Tactics vs Strategy
Tactical: showing adroit planning; aiming at an end beyond the immediate action.
Strategic: relating to the identification of long-term or overall aims and interests and the means of achieving them.
When troubleshooting a problem we throw around terms like tactics and strategy. However, people should be aware that there is a very different result from each method of thinking. Today we are going to tell a story of two different people solving a problem.
An Aurors Inc. branch office has a problem with downtime. Over the last several years their employees have had issues with computers malfunctioning. They are also having quite a few other issues that are raising tensions within the office. Something needs to be done.
Tactical Problem Solving:
The head auror decides to hire a technician to come in and resolve the issues. The technician is very capable and identifies the issues through the system. He sell aurors Inc. a new network solution and resolve problems with aging equipment that was causing many issues. The office is operating smoothly for the first time that anyone can remember.
Strategic Problem Solving:
The head auror decides to hire a strategist to analyze their company and needs to find the best solution. The strategist talks to the aurors and identifies key business initiatives as well as any current concerns. It turns out that the priority is getting online to track dark wizards. She then creates a strategy to ensure that the aurors can always get online. She hires a technician to come in and resolve the issues and maintain the resources. She then reaches out to other branch offices and identifies that the offices are isolated and keep resolving issues independently. She creates a communication channel between the technicians and all branches. She also creates regular strategy sessions with the offices to talk about issues being faced. Now the technician is serving several offices for a reduced rate and the auror's offices are sharing information and resources to better track dark wizards.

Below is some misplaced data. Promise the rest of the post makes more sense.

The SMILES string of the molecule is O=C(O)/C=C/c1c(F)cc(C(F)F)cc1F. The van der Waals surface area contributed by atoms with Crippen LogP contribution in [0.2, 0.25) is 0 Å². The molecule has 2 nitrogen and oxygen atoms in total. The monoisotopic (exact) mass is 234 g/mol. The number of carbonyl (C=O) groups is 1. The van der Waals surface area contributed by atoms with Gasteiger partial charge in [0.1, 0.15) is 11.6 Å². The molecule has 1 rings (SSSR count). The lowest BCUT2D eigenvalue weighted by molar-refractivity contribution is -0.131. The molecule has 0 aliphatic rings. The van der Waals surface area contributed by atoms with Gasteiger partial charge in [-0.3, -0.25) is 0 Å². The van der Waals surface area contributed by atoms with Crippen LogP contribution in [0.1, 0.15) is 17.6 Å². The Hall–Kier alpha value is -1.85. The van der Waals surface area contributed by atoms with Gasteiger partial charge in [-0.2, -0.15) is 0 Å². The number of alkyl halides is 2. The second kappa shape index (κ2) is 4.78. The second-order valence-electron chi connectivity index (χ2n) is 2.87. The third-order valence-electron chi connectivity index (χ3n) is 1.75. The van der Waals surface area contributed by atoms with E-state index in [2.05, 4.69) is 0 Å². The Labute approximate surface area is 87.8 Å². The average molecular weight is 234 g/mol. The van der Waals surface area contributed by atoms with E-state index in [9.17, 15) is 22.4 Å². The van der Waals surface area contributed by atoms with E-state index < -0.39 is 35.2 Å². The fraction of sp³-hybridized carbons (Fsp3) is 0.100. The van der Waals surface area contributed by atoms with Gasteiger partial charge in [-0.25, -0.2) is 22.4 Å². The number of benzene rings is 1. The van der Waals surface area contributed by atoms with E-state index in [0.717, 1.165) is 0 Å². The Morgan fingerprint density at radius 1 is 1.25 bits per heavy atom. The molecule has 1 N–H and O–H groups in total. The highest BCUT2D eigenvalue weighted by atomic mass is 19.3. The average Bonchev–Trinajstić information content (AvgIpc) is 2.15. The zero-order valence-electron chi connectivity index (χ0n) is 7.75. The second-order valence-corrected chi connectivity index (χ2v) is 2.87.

In both situations the problem was resolved in a similar fashion. However, the strategist saw a much bigger picture and came up with a solution beyond the immediate problem. Not only is the initial office happy, but their business increases and problems are resolved long term with the new business relationships that have been opened.
The big problem here is that most people think they are being strategic when in reality they are being tactical. What is hard about this is that you never realize you are missing the big picture until someone shows you. Often that person is a competitor.
We get so caught up in the tactics that we don't see the strategy. In the situation above the tactical resolution got the job done. However, the company would never realize the opportunity to work with other offices and those other offices would never realize that there was a resolution to their problem.
I know what you are thinking, some times you just don't have time to think strategically. Sometimes you just need to solve a problem. This is 100% correct, however this is why you schedule strategic sessions from time to time. This way when you are thinking about the tactics you can align with your overall strategy. In the example the strategist was thinking about the tactical solution to the problems, but she discovered a bigger picture and began the process of alignment. Now there is a communication stream and a process for handling things at multiple offices. If one office finds a new tool that makes them more successful they can alert the rest of the offices.
To use one final analogy; The tactician plays a game of chess, the strategist creates a tournament.